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Tobacco Industry Shenanigans, Advertising Methods & Litigation Issues

Senior Partner Gil Purcell Gives Presentation on the Status of Tobacco Litigation to Members of the NorCal American Lung Association

September 1, 2009 -- On Monday, August 17, board members from the Northern California offices of the American Lung Association (ALA) came to Brayton Purcell as part of their summer retreat for a presentation on the tobacco industry. The presentation included current litigation issues and advertising tactics. As senior partner and presenter Gil Purcell stated early in his presentation, the goal was to share information and educate members of the ALA about the existing problems with tobacco and challenges tobacco litigation faces in the courts.

Timeliness--the Challenge Facing Tobacco Litigation

One of the overriding challenges facing tobacco litigation is defining an "injury" and how it relates to a potential case's statute of limitations. Mr. Purcell explained the procedural defense used by the tobacco industry and the current challenge before the courts to decide what qualifies as a tobacco injury.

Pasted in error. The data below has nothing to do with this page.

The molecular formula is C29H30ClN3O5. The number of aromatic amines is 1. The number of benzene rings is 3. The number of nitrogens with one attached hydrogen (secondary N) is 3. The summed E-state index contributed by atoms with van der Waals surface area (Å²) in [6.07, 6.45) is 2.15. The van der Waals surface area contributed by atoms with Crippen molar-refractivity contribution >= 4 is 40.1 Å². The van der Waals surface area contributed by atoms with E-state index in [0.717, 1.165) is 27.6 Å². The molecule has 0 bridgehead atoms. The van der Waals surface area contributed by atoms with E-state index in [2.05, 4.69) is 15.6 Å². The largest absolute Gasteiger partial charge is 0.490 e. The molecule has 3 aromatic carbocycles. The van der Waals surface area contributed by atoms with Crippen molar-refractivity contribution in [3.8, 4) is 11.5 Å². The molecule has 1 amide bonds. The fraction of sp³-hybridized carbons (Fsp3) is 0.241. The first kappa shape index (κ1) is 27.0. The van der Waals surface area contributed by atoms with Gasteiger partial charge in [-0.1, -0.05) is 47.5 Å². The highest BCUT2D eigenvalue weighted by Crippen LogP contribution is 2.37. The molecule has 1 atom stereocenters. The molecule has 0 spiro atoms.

"What is Truth to One is False to Another"

To combat a rising wave of concern over the safety and negative health effects of cigarette use, in 1954 the Tobacco Industry Research Committee issued "A Frank Statement to Cigarette Smokers" calling into question the theory that smoking is linked to lung cancer in humans. The "Frank Statement" kicked off the tobacco industries misinformation and no limits advertising tactics. Throughout Mr. Purcell's presentation, examples of tobacco advertising were displayed--examples of the reach that tobacco once had into our lives.

Defining a New Audience, Ensuring Long Term Growth

Internal company documents showed a calculated interest in appealing to and recruiting new smokers before they were of age to smoke. Methods used by the tobacco industry included distributing misinformation, advertising in television shows geared towards young viewers and utilizing social icons to promote the acceptance of smoking.

The deceit aimed towards youth was not limited to advertisements--tobacco companies showed no restraint in their desire to recruit new smokers. Mr. Purcell showed a 1963 letter from R.J. Reynolds addressing questions asked by a fourth grade class about the safety of tobacco, which claimed, "...medical science has been unable to establish that smoking has a direct causal link with any human disease."

Information Session Leads to Renewed Sense of Urgency

A common theme encapsulated Mr. Purcell's presentation, through carefully planned and executed legal maneuvers, the tobacco industry has been able to continue to sell a dangerous product to the public with no responsibility to the people that they knowingly injure. Through the work of Brayton Purcell and the American Lung Association, the public will have advocates fighting to bring them the truth about the tobacco industry and their dangerous products.

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